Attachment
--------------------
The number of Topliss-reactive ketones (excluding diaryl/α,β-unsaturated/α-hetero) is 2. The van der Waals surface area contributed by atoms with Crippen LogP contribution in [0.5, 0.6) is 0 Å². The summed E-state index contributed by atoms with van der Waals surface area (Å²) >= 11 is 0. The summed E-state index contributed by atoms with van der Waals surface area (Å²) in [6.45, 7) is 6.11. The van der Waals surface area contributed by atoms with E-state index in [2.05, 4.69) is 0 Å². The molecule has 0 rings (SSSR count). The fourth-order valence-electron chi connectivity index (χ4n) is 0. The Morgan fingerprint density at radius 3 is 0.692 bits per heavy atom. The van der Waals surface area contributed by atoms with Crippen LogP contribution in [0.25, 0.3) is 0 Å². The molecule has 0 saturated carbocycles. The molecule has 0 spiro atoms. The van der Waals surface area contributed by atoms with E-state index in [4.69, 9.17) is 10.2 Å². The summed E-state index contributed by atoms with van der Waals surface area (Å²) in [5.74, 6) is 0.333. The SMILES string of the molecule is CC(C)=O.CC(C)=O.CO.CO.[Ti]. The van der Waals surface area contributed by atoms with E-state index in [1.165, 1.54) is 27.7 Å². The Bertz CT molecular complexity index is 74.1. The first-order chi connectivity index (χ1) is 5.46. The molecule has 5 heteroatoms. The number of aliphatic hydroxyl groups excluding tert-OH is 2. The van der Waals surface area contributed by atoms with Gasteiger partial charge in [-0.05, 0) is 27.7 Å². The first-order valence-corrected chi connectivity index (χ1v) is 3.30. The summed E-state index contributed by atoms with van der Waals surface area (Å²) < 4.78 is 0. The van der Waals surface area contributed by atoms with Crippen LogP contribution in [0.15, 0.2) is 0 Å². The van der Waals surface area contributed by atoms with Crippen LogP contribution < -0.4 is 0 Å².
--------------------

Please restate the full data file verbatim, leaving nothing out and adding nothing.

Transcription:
The number of Topliss-reactive ketones (excluding diaryl/α,β-unsaturated/α-hetero) is 2. The van der Waals surface area contributed by atoms with Crippen LogP contribution in [0.5, 0.6) is 0 Å². The summed E-state index contributed by atoms with van der Waals surface area (Å²) >= 11 is 0. The summed E-state index contributed by atoms with van der Waals surface area (Å²) in [6.45, 7) is 6.11. The van der Waals surface area contributed by atoms with E-state index in [2.05, 4.69) is 0 Å². The molecule has 0 rings (SSSR count). The fourth-order valence-electron chi connectivity index (χ4n) is 0. The Morgan fingerprint density at radius 3 is 0.692 bits per heavy atom. The van der Waals surface area contributed by atoms with Crippen LogP contribution in [0.25, 0.3) is 0 Å². The molecule has 0 saturated carbocycles. The molecule has 0 spiro atoms. The van der Waals surface area contributed by atoms with E-state index in [4.69, 9.17) is 10.2 Å². The summed E-state index contributed by atoms with van der Waals surface area (Å²) in [5.74, 6) is 0.333. The SMILES string of the molecule is CC(C)=O.CC(C)=O.CO.CO.[Ti]. The van der Waals surface area contributed by atoms with E-state index in [1.165, 1.54) is 27.7 Å². The Bertz CT molecular complexity index is 74.1. The first-order chi connectivity index (χ1) is 5.46. The molecule has 5 heteroatoms. The number of aliphatic hydroxyl groups excluding tert-OH is 2. The van der Waals surface area contributed by atoms with Gasteiger partial charge in [-0.05, 0) is 27.7 Å². The first-order valence-corrected chi connectivity index (χ1v) is 3.30. The summed E-state index contributed by atoms with van der Waals surface area (Å²) < 4.78 is 0. The van der Waals surface area contributed by atoms with Crippen LogP contribution in [0.15, 0.2) is 0 Å². The van der Waals surface area contributed by atoms with Crippen LogP contribution < -0.4 is 0 Å².